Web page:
Groups did not significantly differ in the prevalence of diabetes, hypertension, dyslipidemia, peripheral vascular disease, symptomatic coronary artery disease, or smoking.

The researchers conducted tests of learning and memory, motor/processing speed, executive function, attention/working memory, and language.

T-scores indicated the proportion of patients above or below the 50th percentile, after adjustment of the scores for age, sex, education, and race. From these results the researchers calculated Cohen's d score, a measure of clinically (not just statistically) significant differences between groups. Cohen's d scores of 0 to 0.4 are considered to indicate a mildly important clinical difference; 0.4 to 0.6, a moderately important clinical difference; and 0.6 and greater, a pathologic difference.

Moderate to severe clinically significant differences occurred on tests of learning/memory, motor/processing speed, and the neurocognitive composite score.

Table. Neuropsychological Performance

Neuropsychological Battery Adjusted T-Score in Controls Adjusted T-Score in Patients With Stenosis P Value Cohen's d Score
Learning/memory 48 44 ≤.05 .48
Motor/processing speed 49 43 ≤.01 .69
Executive function 44 40 ≤.07 .35
Attention/working memory 49 46 ≤.15 .26
Language 50 50 NS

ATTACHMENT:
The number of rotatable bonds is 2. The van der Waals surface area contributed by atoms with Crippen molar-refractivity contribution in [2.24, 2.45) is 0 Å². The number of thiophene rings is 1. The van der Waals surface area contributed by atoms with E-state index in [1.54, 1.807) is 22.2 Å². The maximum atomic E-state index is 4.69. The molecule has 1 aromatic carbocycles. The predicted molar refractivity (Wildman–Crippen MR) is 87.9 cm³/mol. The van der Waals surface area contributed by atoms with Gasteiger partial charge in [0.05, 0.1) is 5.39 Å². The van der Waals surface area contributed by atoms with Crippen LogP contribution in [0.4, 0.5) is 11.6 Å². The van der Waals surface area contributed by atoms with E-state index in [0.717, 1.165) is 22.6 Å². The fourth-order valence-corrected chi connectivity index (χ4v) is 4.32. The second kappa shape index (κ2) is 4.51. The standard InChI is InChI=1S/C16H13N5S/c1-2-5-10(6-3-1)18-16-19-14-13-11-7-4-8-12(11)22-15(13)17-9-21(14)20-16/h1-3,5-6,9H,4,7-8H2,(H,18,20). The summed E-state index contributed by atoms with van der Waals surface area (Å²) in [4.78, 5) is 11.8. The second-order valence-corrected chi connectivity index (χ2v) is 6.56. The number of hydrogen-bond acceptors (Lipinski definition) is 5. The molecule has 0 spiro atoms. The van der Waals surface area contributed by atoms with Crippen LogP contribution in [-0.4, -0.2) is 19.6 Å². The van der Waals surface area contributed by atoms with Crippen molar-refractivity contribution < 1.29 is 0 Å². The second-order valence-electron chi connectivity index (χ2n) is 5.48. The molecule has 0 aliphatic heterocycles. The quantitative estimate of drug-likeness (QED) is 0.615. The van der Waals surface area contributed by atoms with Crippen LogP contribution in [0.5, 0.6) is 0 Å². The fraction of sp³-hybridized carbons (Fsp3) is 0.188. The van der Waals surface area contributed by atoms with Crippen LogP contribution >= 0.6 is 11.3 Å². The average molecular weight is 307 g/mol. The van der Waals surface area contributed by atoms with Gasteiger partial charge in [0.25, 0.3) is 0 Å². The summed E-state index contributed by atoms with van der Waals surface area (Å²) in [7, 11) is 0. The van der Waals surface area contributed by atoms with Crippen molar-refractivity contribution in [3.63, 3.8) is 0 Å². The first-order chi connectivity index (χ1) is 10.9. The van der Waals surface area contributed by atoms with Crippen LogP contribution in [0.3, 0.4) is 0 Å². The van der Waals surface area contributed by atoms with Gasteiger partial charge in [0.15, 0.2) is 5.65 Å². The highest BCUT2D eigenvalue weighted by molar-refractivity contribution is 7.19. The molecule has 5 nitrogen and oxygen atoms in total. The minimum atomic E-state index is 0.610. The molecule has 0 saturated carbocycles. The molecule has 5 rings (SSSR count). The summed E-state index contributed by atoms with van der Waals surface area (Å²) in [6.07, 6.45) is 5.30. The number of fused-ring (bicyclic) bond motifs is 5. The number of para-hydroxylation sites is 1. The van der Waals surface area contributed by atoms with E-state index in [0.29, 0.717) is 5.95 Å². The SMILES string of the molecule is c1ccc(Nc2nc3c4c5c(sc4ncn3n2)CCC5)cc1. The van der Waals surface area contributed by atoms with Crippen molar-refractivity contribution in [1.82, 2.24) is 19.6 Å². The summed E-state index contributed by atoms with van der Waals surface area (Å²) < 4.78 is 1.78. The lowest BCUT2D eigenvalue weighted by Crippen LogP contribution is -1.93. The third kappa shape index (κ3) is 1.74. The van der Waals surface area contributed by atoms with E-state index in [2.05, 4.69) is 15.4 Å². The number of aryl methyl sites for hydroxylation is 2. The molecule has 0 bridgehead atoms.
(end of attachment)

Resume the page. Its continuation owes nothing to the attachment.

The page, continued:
Neurocognitive composite 48 45 ≤.01 .52

NS, not statistically significant.

 

Dr. Lal said a remaining question is the mechanism of injury: reduced blood flow, microembolization, or both. He is following patients and measuring cerebral blood flow with transcranial Doppler ultrasonography and microinfarctions with MRI. The answer to this question will inform a second one, namely whether aggressive medical therapy to stabilize plaque, cognitive rehabilitation to reverse some of the impairment, or revascularization should be tested.

He and colleagues will follow each patient in the study for at least 2 years with imaging and cognitive testing to see whether there is continued cognitive deterioration in the patients with stenosis compared with controls and to look at mechanisms.

He pointed out that the Agency for Healthcare Research and Quality (AHRQ) has no recommendation for screening but that maybe it should consider one. The Society for Vascular Surgery and the American Heart Association differ from AHRQ, he said, in that both organizations recommend selective screening for carotid stenosis in individuals with risk factors for atherosclerosis.

 
I think one could argue that this has equal if not more impact than even a stroke. Dr. Brajesh Lal